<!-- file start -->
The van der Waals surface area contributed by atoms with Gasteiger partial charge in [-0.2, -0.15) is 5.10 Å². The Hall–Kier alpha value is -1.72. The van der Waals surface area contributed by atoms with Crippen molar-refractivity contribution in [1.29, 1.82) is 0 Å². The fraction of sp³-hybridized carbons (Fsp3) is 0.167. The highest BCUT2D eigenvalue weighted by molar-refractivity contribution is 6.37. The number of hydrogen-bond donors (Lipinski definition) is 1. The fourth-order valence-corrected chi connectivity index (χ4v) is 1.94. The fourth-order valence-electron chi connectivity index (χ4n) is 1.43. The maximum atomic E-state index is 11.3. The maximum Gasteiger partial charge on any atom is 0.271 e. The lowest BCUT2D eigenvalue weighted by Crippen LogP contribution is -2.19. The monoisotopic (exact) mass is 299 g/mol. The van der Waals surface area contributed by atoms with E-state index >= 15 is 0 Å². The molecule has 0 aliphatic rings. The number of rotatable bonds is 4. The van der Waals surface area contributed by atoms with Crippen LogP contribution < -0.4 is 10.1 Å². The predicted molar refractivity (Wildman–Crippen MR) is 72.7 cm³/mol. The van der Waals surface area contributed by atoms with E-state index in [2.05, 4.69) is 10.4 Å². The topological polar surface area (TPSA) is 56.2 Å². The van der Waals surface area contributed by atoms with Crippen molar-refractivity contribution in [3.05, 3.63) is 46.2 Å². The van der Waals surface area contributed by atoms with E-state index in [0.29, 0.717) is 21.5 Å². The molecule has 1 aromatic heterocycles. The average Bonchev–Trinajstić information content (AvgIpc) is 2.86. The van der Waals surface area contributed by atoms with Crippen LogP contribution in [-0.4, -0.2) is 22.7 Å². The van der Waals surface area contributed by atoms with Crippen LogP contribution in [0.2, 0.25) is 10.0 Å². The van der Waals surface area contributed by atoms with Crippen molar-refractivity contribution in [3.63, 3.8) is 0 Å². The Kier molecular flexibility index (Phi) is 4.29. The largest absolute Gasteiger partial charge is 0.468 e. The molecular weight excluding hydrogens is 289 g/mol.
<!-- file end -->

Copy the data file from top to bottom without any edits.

The van der Waals surface area contributed by atoms with Gasteiger partial charge in [-0.2, -0.15) is 5.10 Å². The Hall–Kier alpha value is -1.72. The van der Waals surface area contributed by atoms with Crippen molar-refractivity contribution in [1.29, 1.82) is 0 Å². The fraction of sp³-hybridized carbons (Fsp3) is 0.167. The highest BCUT2D eigenvalue weighted by molar-refractivity contribution is 6.37. The number of hydrogen-bond donors (Lipinski definition) is 1. The fourth-order valence-corrected chi connectivity index (χ4v) is 1.94. The fourth-order valence-electron chi connectivity index (χ4n) is 1.43. The maximum atomic E-state index is 11.3. The maximum Gasteiger partial charge on any atom is 0.271 e. The lowest BCUT2D eigenvalue weighted by Crippen LogP contribution is -2.19. The monoisotopic (exact) mass is 299 g/mol. The van der Waals surface area contributed by atoms with E-state index >= 15 is 0 Å². The molecule has 0 aliphatic rings. The number of rotatable bonds is 4. The van der Waals surface area contributed by atoms with Crippen LogP contribution < -0.4 is 10.1 Å². The predicted molar refractivity (Wildman–Crippen MR) is 72.7 cm³/mol. The van der Waals surface area contributed by atoms with E-state index in [2.05, 4.69) is 10.4 Å². The topological polar surface area (TPSA) is 56.2 Å². The van der Waals surface area contributed by atoms with Crippen molar-refractivity contribution in [3.05, 3.63) is 46.2 Å². The van der Waals surface area contributed by atoms with E-state index in [0.29, 0.717) is 21.5 Å². The molecule has 1 aromatic heterocycles. The average Bonchev–Trinajstić information content (AvgIpc) is 2.86. The van der Waals surface area contributed by atoms with Crippen LogP contribution in [-0.4, -0.2) is 22.7 Å². The van der Waals surface area contributed by atoms with Crippen LogP contribution in [0.2, 0.25) is 10.0 Å². The van der Waals surface area contributed by atoms with Crippen molar-refractivity contribution in [3.63, 3.8) is 0 Å². The Kier molecular flexibility index (Phi) is 4.29. The largest absolute Gasteiger partial charge is 0.468 e. The molecular weight excluding hydrogens is 289 g/mol.